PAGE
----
Plans to expand Radio Television Hong Kong suffered a setback yesterday when lawmakers rejected a HK$6.1 billion proposal to build a new headquarters for the public broadcaster, saying it was too costly.
Officials expressed disappointment and said the rejection could hinder RTHK's development of digital radio and TV broadcasting, which is already lagging.
Most pro-establishment lawmakers at a meeting of the Legislative Council's public works subcommittee opposed the budget request, which was nearly four times the previous estimate of HK$1.6 billion in 2009. It was voted down by 10 votes to 15.
One pan-democrat who supported the project suggested the government had put forward a seemingly unacceptable request in the hope it would be vetoed, since RTHK current affairs programmes had been highly critical of it.
The government can still put the proposal to the full Finance Committee at a later date. But unless the funding is approved by March 20, the present quotation will expire and another round of tendering will be needed, leading to further delay and higher costs because of inflation and rising construction labour wages.
At the centre of the dispute is a long-overdue plan to build a new headquarters for RTHK in Tseung Kwan O to expand its services as part of its promised mission to fulfil the role of a public service broadcaster. The services would include 24-hour television news, enhanced digital audio broadcasting and digital terrestrial television.
RTHK plans to launch digital terrestrial broadcasts in 2018 and trials are under way. Households already receiving digital TV should be able to receive the trial signal once they have tuned their televisions to show the RTHK channel.
The plan for the new headquarters dates back to 2000, when it was estimated it would cost HK$1.5 billion. This was revised to $1.6 billion in 2009.
At yesterday's meeting, Director of Broadcasting Roy Tang Yun-kwong argued that the previous estimates were very rough. "At that time, there was no detail of the design," he said.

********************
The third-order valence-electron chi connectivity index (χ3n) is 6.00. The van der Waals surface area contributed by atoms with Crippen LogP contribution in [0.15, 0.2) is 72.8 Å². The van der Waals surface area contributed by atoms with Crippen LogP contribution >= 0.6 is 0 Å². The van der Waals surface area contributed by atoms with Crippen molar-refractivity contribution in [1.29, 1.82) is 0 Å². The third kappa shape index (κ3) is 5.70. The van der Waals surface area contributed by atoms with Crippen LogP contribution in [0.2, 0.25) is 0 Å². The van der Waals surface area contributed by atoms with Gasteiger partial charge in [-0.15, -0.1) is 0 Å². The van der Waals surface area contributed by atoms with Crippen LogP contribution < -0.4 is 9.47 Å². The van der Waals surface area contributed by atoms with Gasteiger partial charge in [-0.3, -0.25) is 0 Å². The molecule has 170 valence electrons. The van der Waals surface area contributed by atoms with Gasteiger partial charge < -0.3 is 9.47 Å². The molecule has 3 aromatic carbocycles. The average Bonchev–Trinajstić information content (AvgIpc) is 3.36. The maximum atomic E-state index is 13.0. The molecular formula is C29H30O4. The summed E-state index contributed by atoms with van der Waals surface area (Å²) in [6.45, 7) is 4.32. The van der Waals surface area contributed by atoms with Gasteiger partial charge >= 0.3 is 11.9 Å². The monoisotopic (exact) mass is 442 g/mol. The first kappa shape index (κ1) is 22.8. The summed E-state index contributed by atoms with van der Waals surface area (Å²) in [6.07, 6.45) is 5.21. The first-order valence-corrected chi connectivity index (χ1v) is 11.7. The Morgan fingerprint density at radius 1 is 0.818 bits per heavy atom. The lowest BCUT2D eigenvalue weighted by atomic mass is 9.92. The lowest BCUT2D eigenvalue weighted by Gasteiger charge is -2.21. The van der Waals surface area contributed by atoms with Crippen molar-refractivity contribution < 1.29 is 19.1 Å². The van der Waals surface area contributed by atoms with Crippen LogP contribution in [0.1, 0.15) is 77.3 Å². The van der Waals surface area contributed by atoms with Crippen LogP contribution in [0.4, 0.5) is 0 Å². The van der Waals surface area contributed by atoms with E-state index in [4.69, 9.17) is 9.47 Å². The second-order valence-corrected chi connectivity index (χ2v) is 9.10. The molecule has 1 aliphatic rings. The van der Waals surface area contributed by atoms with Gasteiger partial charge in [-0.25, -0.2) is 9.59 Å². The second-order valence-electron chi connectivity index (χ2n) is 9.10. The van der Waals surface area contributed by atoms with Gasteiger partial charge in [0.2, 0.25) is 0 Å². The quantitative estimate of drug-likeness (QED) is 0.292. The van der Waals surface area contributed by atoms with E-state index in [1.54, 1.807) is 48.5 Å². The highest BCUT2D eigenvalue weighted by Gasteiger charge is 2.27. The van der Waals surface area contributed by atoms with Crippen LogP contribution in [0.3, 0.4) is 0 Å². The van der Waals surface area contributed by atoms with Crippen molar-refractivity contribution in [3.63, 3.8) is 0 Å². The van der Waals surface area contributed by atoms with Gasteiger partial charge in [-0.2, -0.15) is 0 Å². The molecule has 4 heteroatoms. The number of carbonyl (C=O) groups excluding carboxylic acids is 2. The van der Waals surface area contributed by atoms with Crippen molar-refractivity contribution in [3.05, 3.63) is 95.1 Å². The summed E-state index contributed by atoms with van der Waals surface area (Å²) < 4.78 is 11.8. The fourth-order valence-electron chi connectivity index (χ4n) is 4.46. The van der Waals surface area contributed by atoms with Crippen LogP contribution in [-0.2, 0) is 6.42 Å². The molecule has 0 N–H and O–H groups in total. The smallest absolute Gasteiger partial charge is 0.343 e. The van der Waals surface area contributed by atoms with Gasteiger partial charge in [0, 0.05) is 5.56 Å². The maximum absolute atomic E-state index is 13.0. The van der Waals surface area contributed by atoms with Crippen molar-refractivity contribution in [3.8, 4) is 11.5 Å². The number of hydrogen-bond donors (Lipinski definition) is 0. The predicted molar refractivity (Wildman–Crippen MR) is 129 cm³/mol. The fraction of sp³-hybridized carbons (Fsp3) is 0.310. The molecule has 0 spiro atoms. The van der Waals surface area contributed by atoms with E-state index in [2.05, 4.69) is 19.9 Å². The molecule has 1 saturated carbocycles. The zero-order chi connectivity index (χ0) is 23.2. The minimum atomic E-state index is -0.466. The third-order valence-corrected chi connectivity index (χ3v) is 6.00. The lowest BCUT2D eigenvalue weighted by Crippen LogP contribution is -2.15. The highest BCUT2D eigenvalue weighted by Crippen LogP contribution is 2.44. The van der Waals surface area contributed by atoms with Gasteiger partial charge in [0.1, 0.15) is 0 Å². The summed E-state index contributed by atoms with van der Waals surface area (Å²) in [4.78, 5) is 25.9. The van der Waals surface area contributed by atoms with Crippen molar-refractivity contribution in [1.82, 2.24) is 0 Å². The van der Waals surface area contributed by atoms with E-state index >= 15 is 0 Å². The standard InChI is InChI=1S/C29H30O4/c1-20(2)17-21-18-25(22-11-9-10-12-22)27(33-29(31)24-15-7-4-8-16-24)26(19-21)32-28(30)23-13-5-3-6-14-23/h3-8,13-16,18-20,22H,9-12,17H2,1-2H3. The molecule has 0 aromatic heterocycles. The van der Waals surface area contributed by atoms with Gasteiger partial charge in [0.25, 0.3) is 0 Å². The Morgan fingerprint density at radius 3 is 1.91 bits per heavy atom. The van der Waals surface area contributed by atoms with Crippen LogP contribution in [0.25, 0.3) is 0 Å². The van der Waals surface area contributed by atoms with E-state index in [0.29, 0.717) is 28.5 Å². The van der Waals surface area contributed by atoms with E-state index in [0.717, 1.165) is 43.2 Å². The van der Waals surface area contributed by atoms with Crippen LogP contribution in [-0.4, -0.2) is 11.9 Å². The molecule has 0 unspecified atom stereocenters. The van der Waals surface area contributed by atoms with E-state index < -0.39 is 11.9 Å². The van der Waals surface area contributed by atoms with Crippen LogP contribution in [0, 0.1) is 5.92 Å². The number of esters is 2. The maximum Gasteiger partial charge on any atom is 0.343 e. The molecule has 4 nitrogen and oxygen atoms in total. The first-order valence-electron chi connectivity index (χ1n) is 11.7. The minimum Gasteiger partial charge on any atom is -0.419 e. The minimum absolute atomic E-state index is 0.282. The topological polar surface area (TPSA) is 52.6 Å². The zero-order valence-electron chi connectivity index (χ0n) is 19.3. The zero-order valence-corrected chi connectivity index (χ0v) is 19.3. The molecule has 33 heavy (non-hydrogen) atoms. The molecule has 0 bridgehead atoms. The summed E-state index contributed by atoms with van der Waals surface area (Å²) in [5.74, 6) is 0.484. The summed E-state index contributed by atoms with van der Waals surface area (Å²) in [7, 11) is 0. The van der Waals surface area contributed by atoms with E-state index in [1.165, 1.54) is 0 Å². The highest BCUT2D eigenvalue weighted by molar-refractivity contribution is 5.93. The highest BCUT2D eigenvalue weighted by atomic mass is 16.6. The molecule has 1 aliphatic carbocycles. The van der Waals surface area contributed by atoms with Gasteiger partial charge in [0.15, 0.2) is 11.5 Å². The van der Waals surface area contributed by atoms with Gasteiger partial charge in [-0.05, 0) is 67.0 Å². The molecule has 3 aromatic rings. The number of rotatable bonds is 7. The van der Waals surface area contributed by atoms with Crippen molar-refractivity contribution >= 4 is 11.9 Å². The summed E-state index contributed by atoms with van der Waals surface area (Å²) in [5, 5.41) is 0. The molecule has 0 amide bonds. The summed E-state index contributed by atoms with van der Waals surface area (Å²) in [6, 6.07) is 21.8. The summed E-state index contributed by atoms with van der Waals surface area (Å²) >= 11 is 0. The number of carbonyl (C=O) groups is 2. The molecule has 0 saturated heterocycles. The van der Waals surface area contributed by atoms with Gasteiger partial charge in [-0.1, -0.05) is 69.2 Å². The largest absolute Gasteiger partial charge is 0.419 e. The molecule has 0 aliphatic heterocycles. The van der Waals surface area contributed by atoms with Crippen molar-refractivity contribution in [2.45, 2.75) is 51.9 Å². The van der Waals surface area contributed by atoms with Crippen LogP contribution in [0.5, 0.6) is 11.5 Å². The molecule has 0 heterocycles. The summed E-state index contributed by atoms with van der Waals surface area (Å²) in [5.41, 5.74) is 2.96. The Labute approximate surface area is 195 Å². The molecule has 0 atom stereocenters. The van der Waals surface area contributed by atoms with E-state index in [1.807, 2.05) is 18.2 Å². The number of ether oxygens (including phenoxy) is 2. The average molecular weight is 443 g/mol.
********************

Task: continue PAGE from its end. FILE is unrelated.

He warned further delay would increase the cost, citing the new Liantang-Heung Yuen Wai border crossing, for which costs rose by more than 50 per cent, to HK$24.8 billion, in just 18 months.
Legislator Elizabeth Quat, of the pro-establishment Democratic Alliance for Betterment and Progress of Hong Kong, said: "The DAB is not against building a bigger headquarters for RTHK. But must it be for such an astronomical sum of money?"
Michael Tien Puk-sun, of the New People's Party, was the only pro-establishment member to vote for the funding. "RTHK deserves a better environment," he said.
Albert Chan Wai-yip of People Power, who voted for the proposal, was sceptical. "It is well known that one of the political missions of [Chief Executive] Leung Chun-ying is to 'fix' RTHK. Now the government actually wants us to vote down the project by putting forward such a lousy funding request."
Secretary for Commerce and Economic Development Greg So Kam-leung expressed disappointment with the result.
"When we lobbied the councillors, we heard of some concerns over the amount and whether the project was value for money. Politics was not mentioned," he said.
In the latest survey on media credibility by Chinese University, RTHK was ranked the most trusted medium in Hong kong.